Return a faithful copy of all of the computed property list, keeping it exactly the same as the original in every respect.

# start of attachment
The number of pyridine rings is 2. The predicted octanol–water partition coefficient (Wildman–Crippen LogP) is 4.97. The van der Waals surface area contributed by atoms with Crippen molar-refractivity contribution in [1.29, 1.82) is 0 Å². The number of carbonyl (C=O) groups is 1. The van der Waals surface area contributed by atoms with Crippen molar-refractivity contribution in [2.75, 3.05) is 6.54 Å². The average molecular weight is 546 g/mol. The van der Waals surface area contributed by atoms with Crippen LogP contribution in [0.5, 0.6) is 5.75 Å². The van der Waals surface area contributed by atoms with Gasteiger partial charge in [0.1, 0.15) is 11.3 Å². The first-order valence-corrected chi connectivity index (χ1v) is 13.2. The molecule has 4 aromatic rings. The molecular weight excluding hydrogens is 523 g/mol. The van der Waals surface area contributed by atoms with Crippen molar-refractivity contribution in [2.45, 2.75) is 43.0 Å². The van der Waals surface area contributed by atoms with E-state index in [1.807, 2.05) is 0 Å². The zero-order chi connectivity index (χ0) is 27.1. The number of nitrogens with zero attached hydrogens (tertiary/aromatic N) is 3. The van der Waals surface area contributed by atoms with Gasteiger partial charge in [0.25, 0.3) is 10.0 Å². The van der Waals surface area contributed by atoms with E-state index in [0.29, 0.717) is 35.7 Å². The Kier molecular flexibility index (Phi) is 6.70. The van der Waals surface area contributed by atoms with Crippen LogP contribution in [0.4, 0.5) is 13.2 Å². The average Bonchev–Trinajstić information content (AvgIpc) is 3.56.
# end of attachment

The number of pyridine rings is 2. The predicted octanol–water partition coefficient (Wildman–Crippen LogP) is 4.97. The van der Waals surface area contributed by atoms with Crippen molar-refractivity contribution in [1.29, 1.82) is 0 Å². The number of carbonyl (C=O) groups is 1. The van der Waals surface area contributed by atoms with Crippen molar-refractivity contribution in [2.75, 3.05) is 6.54 Å². The average molecular weight is 546 g/mol. The van der Waals surface area contributed by atoms with Crippen LogP contribution in [0.5, 0.6) is 5.75 Å². The van der Waals surface area contributed by atoms with Gasteiger partial charge in [0.1, 0.15) is 11.3 Å². The first-order valence-corrected chi connectivity index (χ1v) is 13.2. The molecule has 4 aromatic rings. The molecular weight excluding hydrogens is 523 g/mol. The van der Waals surface area contributed by atoms with Crippen molar-refractivity contribution in [2.45, 2.75) is 43.0 Å². The van der Waals surface area contributed by atoms with E-state index in [1.807, 2.05) is 0 Å². The zero-order chi connectivity index (χ0) is 27.1. The number of nitrogens with zero attached hydrogens (tertiary/aromatic N) is 3. The van der Waals surface area contributed by atoms with Gasteiger partial charge in [0.25, 0.3) is 10.0 Å². The van der Waals surface area contributed by atoms with E-state index in [0.29, 0.717) is 35.7 Å². The Kier molecular flexibility index (Phi) is 6.70. The van der Waals surface area contributed by atoms with Crippen LogP contribution in [0.4, 0.5) is 13.2 Å². The average Bonchev–Trinajstić information content (AvgIpc) is 3.56.